But it’s the writing style that makes the novels so delightful.  They’re all written from Bertie’s p.o.v., first person, and he’s a most agreeable narrator.  He writes in a combination of British upper-crust private school slang, with the odd (mangled) famous quotation from classic literature.  He makes for an agreeable literary companion.  I know I’m not alone when I say I love these books passionately.  I have read them all repeatedly, and seen every episode of the BBC series.  I’m a Jeeves fan.

And that’s why I am delighted to say, with words of trembling excitement, that a new Jeeves novel has appeared.  And it’s wonderful.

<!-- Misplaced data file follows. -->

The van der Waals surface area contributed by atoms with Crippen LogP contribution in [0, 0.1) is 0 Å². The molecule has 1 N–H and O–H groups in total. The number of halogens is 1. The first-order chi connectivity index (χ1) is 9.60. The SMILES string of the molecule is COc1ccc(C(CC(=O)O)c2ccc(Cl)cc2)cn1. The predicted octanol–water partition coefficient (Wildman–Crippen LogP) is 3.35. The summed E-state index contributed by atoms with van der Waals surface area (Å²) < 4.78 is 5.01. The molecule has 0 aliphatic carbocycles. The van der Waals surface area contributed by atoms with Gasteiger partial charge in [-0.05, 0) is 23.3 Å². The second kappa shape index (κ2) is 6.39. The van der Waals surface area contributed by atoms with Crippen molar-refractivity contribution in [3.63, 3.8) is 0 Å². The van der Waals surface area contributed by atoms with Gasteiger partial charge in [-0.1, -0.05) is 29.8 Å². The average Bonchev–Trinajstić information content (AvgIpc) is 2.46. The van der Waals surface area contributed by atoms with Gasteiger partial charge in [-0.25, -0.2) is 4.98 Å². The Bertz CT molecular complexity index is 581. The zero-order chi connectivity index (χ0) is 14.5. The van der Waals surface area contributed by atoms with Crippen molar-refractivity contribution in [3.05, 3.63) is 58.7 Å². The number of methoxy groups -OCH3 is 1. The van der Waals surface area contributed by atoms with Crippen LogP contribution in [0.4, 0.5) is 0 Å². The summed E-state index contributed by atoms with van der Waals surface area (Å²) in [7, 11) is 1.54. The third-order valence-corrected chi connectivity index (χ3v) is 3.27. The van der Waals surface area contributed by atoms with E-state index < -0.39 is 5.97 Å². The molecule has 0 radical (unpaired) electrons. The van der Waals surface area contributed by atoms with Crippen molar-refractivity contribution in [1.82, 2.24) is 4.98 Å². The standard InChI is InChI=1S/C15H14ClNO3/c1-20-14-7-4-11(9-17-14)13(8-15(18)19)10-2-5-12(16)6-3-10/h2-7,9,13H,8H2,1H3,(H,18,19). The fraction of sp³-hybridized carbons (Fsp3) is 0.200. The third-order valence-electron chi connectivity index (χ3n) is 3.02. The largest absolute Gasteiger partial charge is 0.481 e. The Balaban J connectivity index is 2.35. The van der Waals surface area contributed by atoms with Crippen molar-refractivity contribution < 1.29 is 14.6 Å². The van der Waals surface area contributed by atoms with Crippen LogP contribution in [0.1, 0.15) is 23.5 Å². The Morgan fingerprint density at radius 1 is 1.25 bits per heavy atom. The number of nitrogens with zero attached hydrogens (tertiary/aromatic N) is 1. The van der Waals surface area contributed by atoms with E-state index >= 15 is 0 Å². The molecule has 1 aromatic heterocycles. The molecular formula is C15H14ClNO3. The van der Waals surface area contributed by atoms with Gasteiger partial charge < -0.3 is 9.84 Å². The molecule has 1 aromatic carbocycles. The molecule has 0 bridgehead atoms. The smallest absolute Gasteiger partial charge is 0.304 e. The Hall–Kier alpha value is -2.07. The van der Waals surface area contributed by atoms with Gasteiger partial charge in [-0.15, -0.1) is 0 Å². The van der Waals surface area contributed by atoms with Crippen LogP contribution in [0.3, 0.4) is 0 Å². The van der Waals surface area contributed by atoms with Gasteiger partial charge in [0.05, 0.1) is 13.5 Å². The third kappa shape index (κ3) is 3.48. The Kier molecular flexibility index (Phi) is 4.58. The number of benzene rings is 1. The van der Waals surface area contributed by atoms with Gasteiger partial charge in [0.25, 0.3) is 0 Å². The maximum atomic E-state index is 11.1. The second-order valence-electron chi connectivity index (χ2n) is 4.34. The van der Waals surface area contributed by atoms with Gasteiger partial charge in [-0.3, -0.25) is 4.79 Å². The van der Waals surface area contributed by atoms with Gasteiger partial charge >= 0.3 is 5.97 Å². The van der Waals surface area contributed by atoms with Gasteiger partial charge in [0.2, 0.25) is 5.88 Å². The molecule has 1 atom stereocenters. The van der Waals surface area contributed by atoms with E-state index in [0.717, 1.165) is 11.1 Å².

P. G. Wodehouse died in 1975.  And, no, there hasn’t been a lost manuscript discovered or anything like that.  But an author named Sebastian Faulks has written a novel in the Wodehouse style, which I just finished reading. Jeeves and the Wedding Bells.  2013, St. Martin’s Press.  And I was prepared to be a severe and censorious critic.  I don’t know this Faulks person, and have no reason to trust him (though he’s a fine novelist, with a dozen published books).  But on the book jacket, I read high praise for it from Jeeves himself; that is to say, Stephen Fry.  And equally high praise from Bertie Wooster–Hugh Laurie, in other words.  And so opened the book, and I read.

I was woken in the middle of the night by what sounded like a dozen metal dustbins being chucked down a flight of stone stairs.  After a moment of floundering in the darkness, I put my hand on the source of the infernal noise; the twin copper bells on top of a large alarm clock.  There followed a brief no-holds-barred wrestling match before I was able to shove the wretched thing underneath the mattress.